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1080p

1332 posts

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#84206 26-May-2011 20:18
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Hey all,

I am messing about with iptables on a VPS and have some questions.

I have drawn myself a little mind map of what I want flowing in and out of the server and was hoping you'd all take a look and make sure I am not missing anything spectacular.

I haven't written any rules yet but here is what I want:

IPv6: Drop all in and outbound.

Allow all established and related connections.

Inbound:
SSH - Allow (custom port)
IRC - Allow (custom port)
HTTP - Allow (80)

Block everything else (drop silently)

Outbound:
DNS - Allow (53)
IRC - Allow (6697, 7000)
HTTP - Allow (80)

Block everything else (drop silently)

Have I forgotten anything that is essential to the server operating? As you can see this VPS will not be doing a lot (IRC bouncer, webserver) but I'd like to make sure it is as secure as I can.

Does anyone have a good tutorial they could link me to as well. I am getting there in terms of understanding but like to have things spelled out the first time I do 'em.

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muppet
2297 posts

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  #474543 26-May-2011 20:20
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For your inbound rules don't forget to allow "established" sessions in. Otherwise the reply to your output IRC/HTTP etc request will be dropped.

Also, if it's a simple VPS, why are you bothering with IPTABLES rules at all?  Just for the sake of it?
Dropping packets to ports that aren't listening for connections anyway doesn't get you anything at all for a single box.  If you were a firewall in front of a /24 network I'd say it was worthwhile.

If you want to make it more secure I'd be building your own linux kernel with loadable modules disabled (hard to modprobe in a backdoor then).  I'd actually be patching it with the grsecurity.net kernel patch, but that might be a too complex if you've not built your own kernels before.

Also look at mod_security for your (I assume) apache server.  With the core-rules for it, it can block a lot of SQL and other nasty exploits in the wild.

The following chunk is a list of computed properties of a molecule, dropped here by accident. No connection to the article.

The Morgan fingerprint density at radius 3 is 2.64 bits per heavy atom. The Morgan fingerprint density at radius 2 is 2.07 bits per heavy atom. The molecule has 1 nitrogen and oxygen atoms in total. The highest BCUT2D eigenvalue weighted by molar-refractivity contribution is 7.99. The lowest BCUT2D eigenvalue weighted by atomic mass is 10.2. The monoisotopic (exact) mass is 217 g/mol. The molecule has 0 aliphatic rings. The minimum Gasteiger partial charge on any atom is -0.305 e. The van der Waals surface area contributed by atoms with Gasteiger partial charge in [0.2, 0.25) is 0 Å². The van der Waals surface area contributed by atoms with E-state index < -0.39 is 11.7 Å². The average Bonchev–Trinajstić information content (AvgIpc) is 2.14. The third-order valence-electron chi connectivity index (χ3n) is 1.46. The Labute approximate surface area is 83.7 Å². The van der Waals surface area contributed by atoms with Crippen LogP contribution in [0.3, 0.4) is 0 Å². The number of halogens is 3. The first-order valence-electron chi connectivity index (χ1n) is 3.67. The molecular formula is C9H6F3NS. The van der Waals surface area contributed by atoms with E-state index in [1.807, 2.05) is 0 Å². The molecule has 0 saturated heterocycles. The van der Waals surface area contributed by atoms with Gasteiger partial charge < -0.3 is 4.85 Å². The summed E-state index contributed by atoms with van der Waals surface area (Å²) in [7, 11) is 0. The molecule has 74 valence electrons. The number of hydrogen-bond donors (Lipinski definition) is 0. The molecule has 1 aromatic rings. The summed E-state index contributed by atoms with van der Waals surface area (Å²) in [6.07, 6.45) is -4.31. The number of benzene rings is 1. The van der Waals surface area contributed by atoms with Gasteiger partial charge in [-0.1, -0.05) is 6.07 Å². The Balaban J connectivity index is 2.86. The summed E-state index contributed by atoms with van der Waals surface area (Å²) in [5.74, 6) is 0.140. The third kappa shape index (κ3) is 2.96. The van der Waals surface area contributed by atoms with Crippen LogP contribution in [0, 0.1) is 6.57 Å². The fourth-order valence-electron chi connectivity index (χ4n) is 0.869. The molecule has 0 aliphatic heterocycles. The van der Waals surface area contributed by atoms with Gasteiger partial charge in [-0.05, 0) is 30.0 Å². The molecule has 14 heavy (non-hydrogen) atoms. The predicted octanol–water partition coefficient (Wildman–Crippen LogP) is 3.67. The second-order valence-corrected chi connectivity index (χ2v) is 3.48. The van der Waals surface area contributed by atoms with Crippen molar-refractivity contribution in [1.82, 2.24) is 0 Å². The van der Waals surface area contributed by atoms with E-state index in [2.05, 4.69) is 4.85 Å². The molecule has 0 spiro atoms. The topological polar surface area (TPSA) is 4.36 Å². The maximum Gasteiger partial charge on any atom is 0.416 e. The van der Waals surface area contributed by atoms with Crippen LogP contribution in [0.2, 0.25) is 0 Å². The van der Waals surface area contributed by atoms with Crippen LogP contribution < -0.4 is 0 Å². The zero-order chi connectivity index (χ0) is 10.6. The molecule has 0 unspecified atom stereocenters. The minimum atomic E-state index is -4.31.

I hate you.


1080p

1332 posts

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  #474575 26-May-2011 21:38
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Thanks for the reply. I have the established connections under the IPv6 blocking. Probably not in the right order but I was just mind farting out a basic plan.

I am still learning about Linux so am just playing with iptables for the sake of it. I realise that it won't do much but wanna do it anyway :)

I can't think of any services I might have missed out allowing through so I'll take a crack after finishing reading some more documentation.

Building kernels will probably be my next project but I'm not sure how much flexibility I have with a VPS. I'll probably do it at home first.

The website is, at the moment, just hosting static content so I was looking at nginx or perhaps lighttpd as slightly lighter options to apache.

 
 
 
 


kyhwana2
2469 posts

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  #474578 26-May-2011 21:47
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Why are you blocking IPv6?

marpada
337 posts

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  #474599 26-May-2011 22:20
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Personally I find the tutorial in linuxhomenetworking.com quite comprenhensive and practical, for example

http://www.linuxhomenetworking.com/wiki/index.php/Quick_HOWTO_:_Ch14_:_Linux_Firewalls_Using_iptables


Building kernels will probably be my next project but I'm not sure how much flexibility I have with a VPS. I'll probably do it at home first.